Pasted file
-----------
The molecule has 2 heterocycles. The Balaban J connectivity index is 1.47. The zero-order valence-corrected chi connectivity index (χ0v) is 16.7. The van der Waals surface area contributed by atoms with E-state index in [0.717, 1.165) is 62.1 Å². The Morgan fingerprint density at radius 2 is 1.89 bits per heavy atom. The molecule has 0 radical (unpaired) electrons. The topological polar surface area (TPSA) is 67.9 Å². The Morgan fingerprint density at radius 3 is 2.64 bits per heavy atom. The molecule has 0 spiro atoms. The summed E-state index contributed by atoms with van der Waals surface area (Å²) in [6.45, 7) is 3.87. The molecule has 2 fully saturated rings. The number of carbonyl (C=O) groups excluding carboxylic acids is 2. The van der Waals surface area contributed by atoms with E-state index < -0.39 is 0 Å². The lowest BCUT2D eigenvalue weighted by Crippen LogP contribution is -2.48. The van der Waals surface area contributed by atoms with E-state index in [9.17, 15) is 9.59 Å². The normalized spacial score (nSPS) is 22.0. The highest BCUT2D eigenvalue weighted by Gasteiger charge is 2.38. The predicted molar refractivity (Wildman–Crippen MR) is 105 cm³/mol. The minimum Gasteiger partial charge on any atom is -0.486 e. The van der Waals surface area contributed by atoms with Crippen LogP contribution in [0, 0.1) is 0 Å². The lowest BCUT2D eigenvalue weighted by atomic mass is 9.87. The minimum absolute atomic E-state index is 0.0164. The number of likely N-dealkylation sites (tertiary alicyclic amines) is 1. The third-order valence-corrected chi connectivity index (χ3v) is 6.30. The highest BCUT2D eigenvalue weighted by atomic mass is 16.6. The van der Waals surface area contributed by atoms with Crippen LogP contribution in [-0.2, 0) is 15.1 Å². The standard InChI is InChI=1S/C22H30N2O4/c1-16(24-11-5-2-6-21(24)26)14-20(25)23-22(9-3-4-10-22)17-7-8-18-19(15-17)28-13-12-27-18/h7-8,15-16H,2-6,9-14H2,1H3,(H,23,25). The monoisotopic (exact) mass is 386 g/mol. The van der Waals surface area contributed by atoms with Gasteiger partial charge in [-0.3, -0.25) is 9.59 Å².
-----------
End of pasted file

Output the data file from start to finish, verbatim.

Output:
The molecule has 2 heterocycles. The Balaban J connectivity index is 1.47. The zero-order valence-corrected chi connectivity index (χ0v) is 16.7. The van der Waals surface area contributed by atoms with E-state index in [0.717, 1.165) is 62.1 Å². The Morgan fingerprint density at radius 2 is 1.89 bits per heavy atom. The molecule has 0 radical (unpaired) electrons. The topological polar surface area (TPSA) is 67.9 Å². The Morgan fingerprint density at radius 3 is 2.64 bits per heavy atom. The molecule has 0 spiro atoms. The summed E-state index contributed by atoms with van der Waals surface area (Å²) in [6.45, 7) is 3.87. The molecule has 2 fully saturated rings. The number of carbonyl (C=O) groups excluding carboxylic acids is 2. The van der Waals surface area contributed by atoms with E-state index < -0.39 is 0 Å². The lowest BCUT2D eigenvalue weighted by Crippen LogP contribution is -2.48. The van der Waals surface area contributed by atoms with E-state index in [9.17, 15) is 9.59 Å². The normalized spacial score (nSPS) is 22.0. The highest BCUT2D eigenvalue weighted by Gasteiger charge is 2.38. The predicted molar refractivity (Wildman–Crippen MR) is 105 cm³/mol. The minimum Gasteiger partial charge on any atom is -0.486 e. The van der Waals surface area contributed by atoms with Crippen LogP contribution in [0, 0.1) is 0 Å². The lowest BCUT2D eigenvalue weighted by atomic mass is 9.87. The minimum absolute atomic E-state index is 0.0164. The number of likely N-dealkylation sites (tertiary alicyclic amines) is 1. The third-order valence-corrected chi connectivity index (χ3v) is 6.30. The highest BCUT2D eigenvalue weighted by atomic mass is 16.6. The van der Waals surface area contributed by atoms with Crippen LogP contribution in [-0.2, 0) is 15.1 Å². The standard InChI is InChI=1S/C22H30N2O4/c1-16(24-11-5-2-6-21(24)26)14-20(25)23-22(9-3-4-10-22)17-7-8-18-19(15-17)28-13-12-27-18/h7-8,15-16H,2-6,9-14H2,1H3,(H,23,25). The monoisotopic (exact) mass is 386 g/mol. The van der Waals surface area contributed by atoms with Gasteiger partial charge in [-0.3, -0.25) is 9.59 Å².